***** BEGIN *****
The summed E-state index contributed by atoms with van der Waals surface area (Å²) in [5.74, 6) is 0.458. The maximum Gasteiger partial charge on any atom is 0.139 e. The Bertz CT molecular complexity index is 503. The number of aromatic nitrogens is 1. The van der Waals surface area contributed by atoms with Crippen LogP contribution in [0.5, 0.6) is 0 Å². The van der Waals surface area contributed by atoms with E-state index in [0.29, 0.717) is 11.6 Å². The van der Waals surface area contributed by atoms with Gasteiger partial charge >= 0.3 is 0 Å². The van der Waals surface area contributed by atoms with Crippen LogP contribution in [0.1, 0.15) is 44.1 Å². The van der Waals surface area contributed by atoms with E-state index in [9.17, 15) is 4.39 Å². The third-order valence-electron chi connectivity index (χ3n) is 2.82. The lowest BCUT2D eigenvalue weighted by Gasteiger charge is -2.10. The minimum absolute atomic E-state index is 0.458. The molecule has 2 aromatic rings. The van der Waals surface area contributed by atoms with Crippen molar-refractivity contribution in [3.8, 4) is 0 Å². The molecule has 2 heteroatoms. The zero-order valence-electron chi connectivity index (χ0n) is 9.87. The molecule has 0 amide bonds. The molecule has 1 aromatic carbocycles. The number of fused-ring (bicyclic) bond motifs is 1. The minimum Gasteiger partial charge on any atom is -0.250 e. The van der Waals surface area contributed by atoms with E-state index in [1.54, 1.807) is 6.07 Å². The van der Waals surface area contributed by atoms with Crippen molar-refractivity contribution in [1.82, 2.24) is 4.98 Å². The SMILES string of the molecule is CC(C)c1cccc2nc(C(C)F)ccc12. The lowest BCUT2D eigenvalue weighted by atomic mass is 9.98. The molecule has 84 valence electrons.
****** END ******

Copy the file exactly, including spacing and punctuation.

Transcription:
The summed E-state index contributed by atoms with van der Waals surface area (Å²) in [5.74, 6) is 0.458. The maximum Gasteiger partial charge on any atom is 0.139 e. The Bertz CT molecular complexity index is 503. The number of aromatic nitrogens is 1. The van der Waals surface area contributed by atoms with Crippen LogP contribution in [0.5, 0.6) is 0 Å². The van der Waals surface area contributed by atoms with E-state index in [0.29, 0.717) is 11.6 Å². The van der Waals surface area contributed by atoms with Gasteiger partial charge >= 0.3 is 0 Å². The van der Waals surface area contributed by atoms with Crippen LogP contribution in [0.1, 0.15) is 44.1 Å². The van der Waals surface area contributed by atoms with E-state index in [9.17, 15) is 4.39 Å². The third-order valence-electron chi connectivity index (χ3n) is 2.82. The lowest BCUT2D eigenvalue weighted by Gasteiger charge is -2.10. The minimum absolute atomic E-state index is 0.458. The molecule has 2 aromatic rings. The van der Waals surface area contributed by atoms with Crippen molar-refractivity contribution in [3.8, 4) is 0 Å². The molecule has 2 heteroatoms. The zero-order valence-electron chi connectivity index (χ0n) is 9.87. The molecule has 0 amide bonds. The molecule has 1 aromatic carbocycles. The number of fused-ring (bicyclic) bond motifs is 1. The minimum Gasteiger partial charge on any atom is -0.250 e. The van der Waals surface area contributed by atoms with E-state index in [1.54, 1.807) is 6.07 Å². The van der Waals surface area contributed by atoms with Crippen molar-refractivity contribution in [1.82, 2.24) is 4.98 Å². The SMILES string of the molecule is CC(C)c1cccc2nc(C(C)F)ccc12. The lowest BCUT2D eigenvalue weighted by atomic mass is 9.98. The molecule has 84 valence electrons.